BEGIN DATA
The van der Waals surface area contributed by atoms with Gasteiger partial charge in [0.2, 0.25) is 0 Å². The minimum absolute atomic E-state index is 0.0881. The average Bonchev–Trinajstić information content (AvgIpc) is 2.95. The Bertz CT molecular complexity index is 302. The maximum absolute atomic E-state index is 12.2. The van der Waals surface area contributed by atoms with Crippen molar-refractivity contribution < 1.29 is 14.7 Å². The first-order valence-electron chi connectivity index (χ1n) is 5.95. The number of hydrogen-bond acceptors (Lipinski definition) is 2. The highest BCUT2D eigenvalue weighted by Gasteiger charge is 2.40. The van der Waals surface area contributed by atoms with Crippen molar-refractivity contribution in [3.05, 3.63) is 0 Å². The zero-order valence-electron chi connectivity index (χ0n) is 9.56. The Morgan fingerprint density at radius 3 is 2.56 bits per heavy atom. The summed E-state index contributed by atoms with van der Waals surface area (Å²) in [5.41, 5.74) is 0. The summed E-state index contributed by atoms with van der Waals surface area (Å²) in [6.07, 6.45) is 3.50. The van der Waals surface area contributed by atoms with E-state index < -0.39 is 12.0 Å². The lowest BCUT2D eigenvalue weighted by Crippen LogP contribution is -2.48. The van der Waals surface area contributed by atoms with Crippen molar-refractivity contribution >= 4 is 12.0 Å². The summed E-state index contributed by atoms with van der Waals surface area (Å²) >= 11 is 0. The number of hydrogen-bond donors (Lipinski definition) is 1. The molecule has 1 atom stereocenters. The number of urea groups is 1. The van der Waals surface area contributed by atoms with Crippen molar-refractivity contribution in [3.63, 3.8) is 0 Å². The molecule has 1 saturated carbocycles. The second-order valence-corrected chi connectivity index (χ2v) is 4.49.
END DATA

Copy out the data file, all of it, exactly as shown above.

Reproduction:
The van der Waals surface area contributed by atoms with Gasteiger partial charge in [0.2, 0.25) is 0 Å². The minimum absolute atomic E-state index is 0.0881. The average Bonchev–Trinajstić information content (AvgIpc) is 2.95. The Bertz CT molecular complexity index is 302. The maximum absolute atomic E-state index is 12.2. The van der Waals surface area contributed by atoms with Crippen molar-refractivity contribution < 1.29 is 14.7 Å². The first-order valence-electron chi connectivity index (χ1n) is 5.95. The number of hydrogen-bond acceptors (Lipinski definition) is 2. The highest BCUT2D eigenvalue weighted by Gasteiger charge is 2.40. The van der Waals surface area contributed by atoms with Crippen molar-refractivity contribution in [3.05, 3.63) is 0 Å². The zero-order valence-electron chi connectivity index (χ0n) is 9.56. The Morgan fingerprint density at radius 3 is 2.56 bits per heavy atom. The summed E-state index contributed by atoms with van der Waals surface area (Å²) in [5.41, 5.74) is 0. The summed E-state index contributed by atoms with van der Waals surface area (Å²) in [6.07, 6.45) is 3.50. The van der Waals surface area contributed by atoms with E-state index < -0.39 is 12.0 Å². The lowest BCUT2D eigenvalue weighted by Crippen LogP contribution is -2.48. The van der Waals surface area contributed by atoms with Crippen molar-refractivity contribution >= 4 is 12.0 Å². The summed E-state index contributed by atoms with van der Waals surface area (Å²) >= 11 is 0. The number of hydrogen-bond donors (Lipinski definition) is 1. The molecule has 1 atom stereocenters. The number of urea groups is 1. The van der Waals surface area contributed by atoms with Crippen molar-refractivity contribution in [3.63, 3.8) is 0 Å². The molecule has 1 saturated carbocycles. The second-order valence-corrected chi connectivity index (χ2v) is 4.49.